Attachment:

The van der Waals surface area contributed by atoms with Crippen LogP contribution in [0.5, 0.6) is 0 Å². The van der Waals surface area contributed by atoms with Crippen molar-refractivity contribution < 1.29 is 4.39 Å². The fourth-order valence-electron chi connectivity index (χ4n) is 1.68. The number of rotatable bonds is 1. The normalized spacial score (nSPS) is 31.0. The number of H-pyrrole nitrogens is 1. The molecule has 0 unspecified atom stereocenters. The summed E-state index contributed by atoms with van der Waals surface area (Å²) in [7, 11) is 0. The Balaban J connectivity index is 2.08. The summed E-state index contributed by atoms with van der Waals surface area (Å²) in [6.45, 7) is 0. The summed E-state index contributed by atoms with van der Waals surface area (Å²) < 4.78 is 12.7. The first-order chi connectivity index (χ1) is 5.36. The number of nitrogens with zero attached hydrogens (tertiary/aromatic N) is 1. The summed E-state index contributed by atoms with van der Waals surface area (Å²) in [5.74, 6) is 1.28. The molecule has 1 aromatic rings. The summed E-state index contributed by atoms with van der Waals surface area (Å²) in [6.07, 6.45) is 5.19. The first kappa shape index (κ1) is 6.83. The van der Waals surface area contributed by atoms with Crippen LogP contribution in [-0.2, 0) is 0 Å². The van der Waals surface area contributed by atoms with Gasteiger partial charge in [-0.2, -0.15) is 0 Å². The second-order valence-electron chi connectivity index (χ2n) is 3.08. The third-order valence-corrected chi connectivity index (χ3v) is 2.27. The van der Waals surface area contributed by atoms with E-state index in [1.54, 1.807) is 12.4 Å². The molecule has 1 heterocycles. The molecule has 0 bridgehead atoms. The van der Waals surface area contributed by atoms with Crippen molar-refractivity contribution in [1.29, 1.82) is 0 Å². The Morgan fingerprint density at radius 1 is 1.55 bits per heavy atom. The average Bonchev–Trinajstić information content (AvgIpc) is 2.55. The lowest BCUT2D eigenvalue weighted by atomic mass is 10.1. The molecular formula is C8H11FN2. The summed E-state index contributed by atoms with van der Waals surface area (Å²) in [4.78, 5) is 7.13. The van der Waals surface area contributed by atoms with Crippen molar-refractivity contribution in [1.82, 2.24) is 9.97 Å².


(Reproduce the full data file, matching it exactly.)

The van der Waals surface area contributed by atoms with Crippen LogP contribution in [0.5, 0.6) is 0 Å². The van der Waals surface area contributed by atoms with Crippen molar-refractivity contribution < 1.29 is 4.39 Å². The fourth-order valence-electron chi connectivity index (χ4n) is 1.68. The number of rotatable bonds is 1. The normalized spacial score (nSPS) is 31.0. The number of H-pyrrole nitrogens is 1. The molecule has 0 unspecified atom stereocenters. The summed E-state index contributed by atoms with van der Waals surface area (Å²) in [7, 11) is 0. The Balaban J connectivity index is 2.08. The summed E-state index contributed by atoms with van der Waals surface area (Å²) in [6.45, 7) is 0. The summed E-state index contributed by atoms with van der Waals surface area (Å²) < 4.78 is 12.7. The first-order chi connectivity index (χ1) is 5.36. The number of nitrogens with zero attached hydrogens (tertiary/aromatic N) is 1. The summed E-state index contributed by atoms with van der Waals surface area (Å²) in [5.74, 6) is 1.28. The molecule has 1 aromatic rings. The summed E-state index contributed by atoms with van der Waals surface area (Å²) in [6.07, 6.45) is 5.19. The first kappa shape index (κ1) is 6.83. The van der Waals surface area contributed by atoms with Crippen LogP contribution in [-0.2, 0) is 0 Å². The van der Waals surface area contributed by atoms with Gasteiger partial charge in [-0.2, -0.15) is 0 Å². The second-order valence-electron chi connectivity index (χ2n) is 3.08. The third-order valence-corrected chi connectivity index (χ3v) is 2.27. The van der Waals surface area contributed by atoms with E-state index in [1.54, 1.807) is 12.4 Å². The molecule has 1 heterocycles. The molecule has 0 bridgehead atoms. The van der Waals surface area contributed by atoms with Crippen molar-refractivity contribution in [1.29, 1.82) is 0 Å². The Morgan fingerprint density at radius 1 is 1.55 bits per heavy atom. The average Bonchev–Trinajstić information content (AvgIpc) is 2.55. The lowest BCUT2D eigenvalue weighted by atomic mass is 10.1. The molecular formula is C8H11FN2. The summed E-state index contributed by atoms with van der Waals surface area (Å²) in [4.78, 5) is 7.13. The van der Waals surface area contributed by atoms with Crippen molar-refractivity contribution in [1.82, 2.24) is 9.97 Å².